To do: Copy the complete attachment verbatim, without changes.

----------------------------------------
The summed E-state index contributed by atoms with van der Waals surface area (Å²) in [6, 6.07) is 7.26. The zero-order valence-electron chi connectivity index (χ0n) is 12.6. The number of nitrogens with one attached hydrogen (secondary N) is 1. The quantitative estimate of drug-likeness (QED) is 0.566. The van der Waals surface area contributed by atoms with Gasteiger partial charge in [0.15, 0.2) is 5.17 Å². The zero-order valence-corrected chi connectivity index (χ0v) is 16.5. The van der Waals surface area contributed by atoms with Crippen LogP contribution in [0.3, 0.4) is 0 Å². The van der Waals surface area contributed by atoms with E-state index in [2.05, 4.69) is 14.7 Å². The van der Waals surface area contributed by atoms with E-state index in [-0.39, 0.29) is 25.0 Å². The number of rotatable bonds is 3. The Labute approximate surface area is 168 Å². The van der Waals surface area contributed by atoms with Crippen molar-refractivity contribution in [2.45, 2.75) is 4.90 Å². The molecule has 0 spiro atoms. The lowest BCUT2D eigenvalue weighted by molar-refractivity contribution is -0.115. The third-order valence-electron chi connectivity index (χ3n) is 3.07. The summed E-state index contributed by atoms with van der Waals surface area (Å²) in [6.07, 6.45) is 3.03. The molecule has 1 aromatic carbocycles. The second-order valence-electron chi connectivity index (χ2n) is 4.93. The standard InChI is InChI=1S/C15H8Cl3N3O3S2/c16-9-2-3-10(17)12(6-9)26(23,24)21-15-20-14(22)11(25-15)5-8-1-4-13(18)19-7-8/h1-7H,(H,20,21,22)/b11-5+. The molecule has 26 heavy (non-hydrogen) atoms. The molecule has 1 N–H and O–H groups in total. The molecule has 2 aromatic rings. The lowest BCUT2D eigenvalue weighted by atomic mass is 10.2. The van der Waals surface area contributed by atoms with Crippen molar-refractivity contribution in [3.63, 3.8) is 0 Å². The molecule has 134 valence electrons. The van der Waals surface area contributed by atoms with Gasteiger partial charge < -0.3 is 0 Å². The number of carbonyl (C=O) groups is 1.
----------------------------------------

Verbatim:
The summed E-state index contributed by atoms with van der Waals surface area (Å²) in [6, 6.07) is 7.26. The zero-order valence-electron chi connectivity index (χ0n) is 12.6. The number of nitrogens with one attached hydrogen (secondary N) is 1. The quantitative estimate of drug-likeness (QED) is 0.566. The van der Waals surface area contributed by atoms with Gasteiger partial charge in [0.15, 0.2) is 5.17 Å². The zero-order valence-corrected chi connectivity index (χ0v) is 16.5. The van der Waals surface area contributed by atoms with Crippen LogP contribution in [0.3, 0.4) is 0 Å². The van der Waals surface area contributed by atoms with E-state index in [2.05, 4.69) is 14.7 Å². The van der Waals surface area contributed by atoms with E-state index in [-0.39, 0.29) is 25.0 Å². The number of rotatable bonds is 3. The Labute approximate surface area is 168 Å². The van der Waals surface area contributed by atoms with Crippen molar-refractivity contribution in [2.45, 2.75) is 4.90 Å². The molecule has 0 spiro atoms. The lowest BCUT2D eigenvalue weighted by molar-refractivity contribution is -0.115. The third-order valence-electron chi connectivity index (χ3n) is 3.07. The summed E-state index contributed by atoms with van der Waals surface area (Å²) in [6.07, 6.45) is 3.03. The molecule has 1 aromatic carbocycles. The second-order valence-electron chi connectivity index (χ2n) is 4.93. The standard InChI is InChI=1S/C15H8Cl3N3O3S2/c16-9-2-3-10(17)12(6-9)26(23,24)21-15-20-14(22)11(25-15)5-8-1-4-13(18)19-7-8/h1-7H,(H,20,21,22)/b11-5+. The molecule has 26 heavy (non-hydrogen) atoms. The molecule has 1 N–H and O–H groups in total. The molecule has 2 aromatic rings. The lowest BCUT2D eigenvalue weighted by atomic mass is 10.2. The van der Waals surface area contributed by atoms with Crippen molar-refractivity contribution in [3.63, 3.8) is 0 Å². The molecule has 134 valence electrons. The van der Waals surface area contributed by atoms with Gasteiger partial charge < -0.3 is 0 Å². The number of carbonyl (C=O) groups is 1.